Heaflaw, now that is certainly more than interesting.  When did you plant them?  I would be very curious about that.  Borage takes about 6 weeks from the time of seed germination until the first buds and blooms shortly thereafter.  If they are just beginning to bloom now, I do wonder about the nectar content.  Nectar is most highest in certain plants in the hot days of summer.  But your summer is still going strong it sounds like.  But maybe the shorter day length may govern this nectar.  There would be no reason otherwise that the bees are working the borage strongly.  Same as for you Meadlover, you said that you didn't see bees on the borage.  I think, in your case, perhaps there was something more attractive to them when the borage was blooming.  Borage is KNOWN to be an extremely great plant for the bees to gather nectar from.  Maybe you just haven't noticed them?  Maybe they had gathered the nectar "for that day" and the nectar had not developed enough to attract the bees (I have no backup about the previous statement, don't know if they produce nectar all day, or parts of the day, just a thought).

Heaflaw.  Do you have room to let the borage self-seed?  I know that you will gather the seed, but also at the same time, borage is a massively good plant that knows how to self-seed incredibly well, smiling.  You will find borage popping up everywhere.  THis can be good, this can be bad, depending upon how you view self-seeding plants.  Borage that self-seeds is a good thing.  Because the seeds that have fallen to the ground will germinate in the spring when the time is right.  This self-seeding will carry on all summer and a continual supply of borage can be on property all summer/fall due to the seeds of maturing plants falling off and growing.  Anyways, good luck, maybe the bees are drinking when you are not looking, hee, hee.  Have that most incredibly wonderful and awesome day, great health.  Cindi
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There are strange things done in the midnight sun by the men who moil for gold.  The Arctic trails have their secret tales that would make your blood run cold.  The Northern Lights have seen queer sights, but the queerest they ever did see, what the night on the marge of Lake Lebarge, I cremated Sam McGee.  Robert Service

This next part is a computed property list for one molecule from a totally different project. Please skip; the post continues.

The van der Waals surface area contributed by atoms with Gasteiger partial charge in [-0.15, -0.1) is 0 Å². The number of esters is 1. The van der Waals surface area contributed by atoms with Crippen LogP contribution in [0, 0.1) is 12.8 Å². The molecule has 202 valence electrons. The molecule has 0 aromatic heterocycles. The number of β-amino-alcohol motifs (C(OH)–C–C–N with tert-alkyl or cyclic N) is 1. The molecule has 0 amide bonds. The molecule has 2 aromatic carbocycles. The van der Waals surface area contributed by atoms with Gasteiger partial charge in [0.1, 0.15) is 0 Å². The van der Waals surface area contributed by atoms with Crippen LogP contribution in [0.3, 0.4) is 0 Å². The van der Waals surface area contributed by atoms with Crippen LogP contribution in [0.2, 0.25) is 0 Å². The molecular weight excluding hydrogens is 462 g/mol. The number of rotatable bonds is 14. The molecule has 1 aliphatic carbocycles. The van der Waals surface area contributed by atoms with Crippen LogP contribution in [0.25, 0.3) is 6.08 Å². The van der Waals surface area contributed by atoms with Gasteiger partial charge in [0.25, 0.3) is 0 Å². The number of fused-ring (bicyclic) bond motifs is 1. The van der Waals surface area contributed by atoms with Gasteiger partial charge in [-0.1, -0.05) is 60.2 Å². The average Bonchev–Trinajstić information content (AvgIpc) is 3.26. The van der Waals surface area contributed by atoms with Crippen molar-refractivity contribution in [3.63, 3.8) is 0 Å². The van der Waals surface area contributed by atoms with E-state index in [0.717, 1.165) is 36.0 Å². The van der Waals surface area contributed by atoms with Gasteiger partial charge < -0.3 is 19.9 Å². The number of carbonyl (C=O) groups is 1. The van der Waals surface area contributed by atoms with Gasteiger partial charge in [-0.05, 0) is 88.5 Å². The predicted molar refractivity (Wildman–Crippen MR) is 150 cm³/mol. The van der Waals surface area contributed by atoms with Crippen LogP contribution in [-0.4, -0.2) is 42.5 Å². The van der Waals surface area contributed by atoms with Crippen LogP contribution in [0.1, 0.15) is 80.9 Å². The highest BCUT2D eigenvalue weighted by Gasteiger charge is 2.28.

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« Reply #11 on: October 06, 2009, 10:37:47 AM »

cindi, that borage you sent me was beautiful.  the bees loved it and hopefully i'll have much more of it next year.

odd thing is that they didn't seem to interested in it until the blooms were older.  when they did go for it, they were all over the stuff.
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Meadlover
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« Reply #12 on: October 06, 2009, 05:23:18 PM »

Nectar is most highest in certain plants in the hot days of summer.

Cindi

That might be it Cindi, as we are still in the 1st half of spring here currently so maybe the nectar level is low at the moment. The temperature is coming up to nice warm temps now and this week has been around 28C = 82.5F so it is by no means cold, but we still have a bit of heating up to go yet.

ML
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Cindi
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« Reply #13 on: October 07, 2009, 09:39:06 AM »

Meadlover, oh brother, I forgot that you were in Australia.  Of course, you are just heading into summer there, smiling.  I was thinking that your borage was beginning to bloom in the cooler days of fall (like here), eeks.  I know what country you live in, just didn't pay attention as I was typing too fast, smiling.  Anyways, as Kathy said, when the blooms are older, that is when the bees LOVE it, and that they will, remember, once you have borage, you have that til the end of days, it will self-seed for years and years, carrying on crop after crop all during the growing season.

Kathy, I am so pleased that you were pleased with your borage, you ain't seen nuthin' yet, wait til next year, just like your buckwheat  applause  applause. Have that most wonderful and awesome of days, great health.  Cindi
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There are strange things done in the midnight sun by the men who moil for gold.  The Arctic trails have their secret tales that would make your blood run cold.  The Northern Lights have seen queer sights, but the queerest they ever did see, what the night on the marge of Lake Lebarge, I cremated Sam McGee.  Robert Service
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« Reply #14 on: October 07, 2009, 09:57:28 AM »

Just thought I would put a couple of pretty pictures in.  The first one is a close up of the borage flower, it is at this point that the bees are interested.  Borage loves to be grown with lots of room around it, don't plant them too close, if they are too close, i.e., with self-seeded plants, pull the extra ones out, give it about a foot, no less between plants, if you can.